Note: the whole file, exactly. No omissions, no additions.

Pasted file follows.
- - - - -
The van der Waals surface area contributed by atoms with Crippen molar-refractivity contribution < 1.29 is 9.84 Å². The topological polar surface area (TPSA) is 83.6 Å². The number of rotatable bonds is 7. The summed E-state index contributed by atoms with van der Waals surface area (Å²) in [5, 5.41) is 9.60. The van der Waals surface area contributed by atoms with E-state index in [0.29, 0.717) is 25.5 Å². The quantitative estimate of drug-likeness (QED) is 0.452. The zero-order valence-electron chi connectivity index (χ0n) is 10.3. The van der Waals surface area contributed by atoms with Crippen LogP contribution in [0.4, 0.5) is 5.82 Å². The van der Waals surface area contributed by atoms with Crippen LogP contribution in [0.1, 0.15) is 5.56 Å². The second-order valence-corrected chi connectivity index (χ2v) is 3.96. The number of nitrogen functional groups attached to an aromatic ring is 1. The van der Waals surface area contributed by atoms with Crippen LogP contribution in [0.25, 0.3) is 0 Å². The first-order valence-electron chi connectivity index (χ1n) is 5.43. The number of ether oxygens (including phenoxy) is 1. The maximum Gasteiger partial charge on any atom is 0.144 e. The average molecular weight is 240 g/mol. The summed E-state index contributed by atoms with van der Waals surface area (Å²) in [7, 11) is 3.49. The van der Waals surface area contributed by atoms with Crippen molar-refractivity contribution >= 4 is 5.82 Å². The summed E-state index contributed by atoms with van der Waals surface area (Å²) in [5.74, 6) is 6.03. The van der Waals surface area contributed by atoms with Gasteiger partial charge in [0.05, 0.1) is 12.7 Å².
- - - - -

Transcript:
The van der Waals surface area contributed by atoms with Crippen molar-refractivity contribution < 1.29 is 9.84 Å². The topological polar surface area (TPSA) is 83.6 Å². The number of rotatable bonds is 7. The summed E-state index contributed by atoms with van der Waals surface area (Å²) in [5, 5.41) is 9.60. The van der Waals surface area contributed by atoms with E-state index in [0.29, 0.717) is 25.5 Å². The quantitative estimate of drug-likeness (QED) is 0.452. The zero-order valence-electron chi connectivity index (χ0n) is 10.3. The van der Waals surface area contributed by atoms with Crippen LogP contribution in [0.4, 0.5) is 5.82 Å². The van der Waals surface area contributed by atoms with Crippen LogP contribution in [0.1, 0.15) is 5.56 Å². The second-order valence-corrected chi connectivity index (χ2v) is 3.96. The number of nitrogen functional groups attached to an aromatic ring is 1. The van der Waals surface area contributed by atoms with Crippen LogP contribution in [0.25, 0.3) is 0 Å². The first-order valence-electron chi connectivity index (χ1n) is 5.43. The number of ether oxygens (including phenoxy) is 1. The maximum Gasteiger partial charge on any atom is 0.144 e. The average molecular weight is 240 g/mol. The summed E-state index contributed by atoms with van der Waals surface area (Å²) in [7, 11) is 3.49. The van der Waals surface area contributed by atoms with Crippen molar-refractivity contribution >= 4 is 5.82 Å². The summed E-state index contributed by atoms with van der Waals surface area (Å²) in [5.74, 6) is 6.03. The van der Waals surface area contributed by atoms with Gasteiger partial charge in [0.05, 0.1) is 12.7 Å².